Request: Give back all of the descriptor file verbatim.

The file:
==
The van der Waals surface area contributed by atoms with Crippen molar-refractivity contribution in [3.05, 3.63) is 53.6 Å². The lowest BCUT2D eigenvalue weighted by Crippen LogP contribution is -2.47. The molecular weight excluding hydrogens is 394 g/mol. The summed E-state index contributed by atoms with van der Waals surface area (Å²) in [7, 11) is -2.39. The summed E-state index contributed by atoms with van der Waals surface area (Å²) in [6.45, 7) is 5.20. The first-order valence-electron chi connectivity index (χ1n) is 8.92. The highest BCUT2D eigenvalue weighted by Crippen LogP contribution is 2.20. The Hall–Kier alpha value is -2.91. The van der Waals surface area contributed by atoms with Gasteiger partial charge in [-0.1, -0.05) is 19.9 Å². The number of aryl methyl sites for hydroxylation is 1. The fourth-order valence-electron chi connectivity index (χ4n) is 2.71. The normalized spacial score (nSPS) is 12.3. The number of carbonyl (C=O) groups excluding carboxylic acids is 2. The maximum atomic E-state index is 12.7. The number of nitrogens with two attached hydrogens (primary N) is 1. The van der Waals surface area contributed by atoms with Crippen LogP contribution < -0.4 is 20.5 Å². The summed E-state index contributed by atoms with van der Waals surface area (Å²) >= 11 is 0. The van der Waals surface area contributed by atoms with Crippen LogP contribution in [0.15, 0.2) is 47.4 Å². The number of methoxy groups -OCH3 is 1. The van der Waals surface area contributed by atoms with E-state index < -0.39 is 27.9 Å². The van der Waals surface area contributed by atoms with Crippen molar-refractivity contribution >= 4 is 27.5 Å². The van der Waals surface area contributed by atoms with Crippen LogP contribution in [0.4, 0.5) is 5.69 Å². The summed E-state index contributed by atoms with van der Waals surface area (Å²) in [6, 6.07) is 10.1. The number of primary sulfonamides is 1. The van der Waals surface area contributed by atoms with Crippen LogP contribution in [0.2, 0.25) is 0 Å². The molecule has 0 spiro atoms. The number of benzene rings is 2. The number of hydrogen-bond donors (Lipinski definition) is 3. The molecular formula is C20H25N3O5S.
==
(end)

The van der Waals surface area contributed by atoms with Crippen molar-refractivity contribution in [3.05, 3.63) is 53.6 Å². The lowest BCUT2D eigenvalue weighted by Crippen LogP contribution is -2.47. The molecular weight excluding hydrogens is 394 g/mol. The summed E-state index contributed by atoms with van der Waals surface area (Å²) in [7, 11) is -2.39. The summed E-state index contributed by atoms with van der Waals surface area (Å²) in [6.45, 7) is 5.20. The first-order valence-electron chi connectivity index (χ1n) is 8.92. The highest BCUT2D eigenvalue weighted by Crippen LogP contribution is 2.20. The Hall–Kier alpha value is -2.91. The van der Waals surface area contributed by atoms with Gasteiger partial charge in [-0.1, -0.05) is 19.9 Å². The number of aryl methyl sites for hydroxylation is 1. The fourth-order valence-electron chi connectivity index (χ4n) is 2.71. The normalized spacial score (nSPS) is 12.3. The number of carbonyl (C=O) groups excluding carboxylic acids is 2. The maximum atomic E-state index is 12.7. The number of nitrogens with two attached hydrogens (primary N) is 1. The van der Waals surface area contributed by atoms with Crippen LogP contribution < -0.4 is 20.5 Å². The summed E-state index contributed by atoms with van der Waals surface area (Å²) >= 11 is 0. The van der Waals surface area contributed by atoms with Crippen LogP contribution in [0.15, 0.2) is 47.4 Å². The number of methoxy groups -OCH3 is 1. The van der Waals surface area contributed by atoms with E-state index < -0.39 is 27.9 Å². The van der Waals surface area contributed by atoms with Crippen molar-refractivity contribution >= 4 is 27.5 Å². The van der Waals surface area contributed by atoms with Crippen LogP contribution in [0.4, 0.5) is 5.69 Å². The summed E-state index contributed by atoms with van der Waals surface area (Å²) in [6, 6.07) is 10.1. The number of primary sulfonamides is 1. The van der Waals surface area contributed by atoms with Crippen LogP contribution in [0.2, 0.25) is 0 Å². The molecule has 0 spiro atoms. The number of benzene rings is 2. The number of hydrogen-bond donors (Lipinski definition) is 3. The molecular formula is C20H25N3O5S.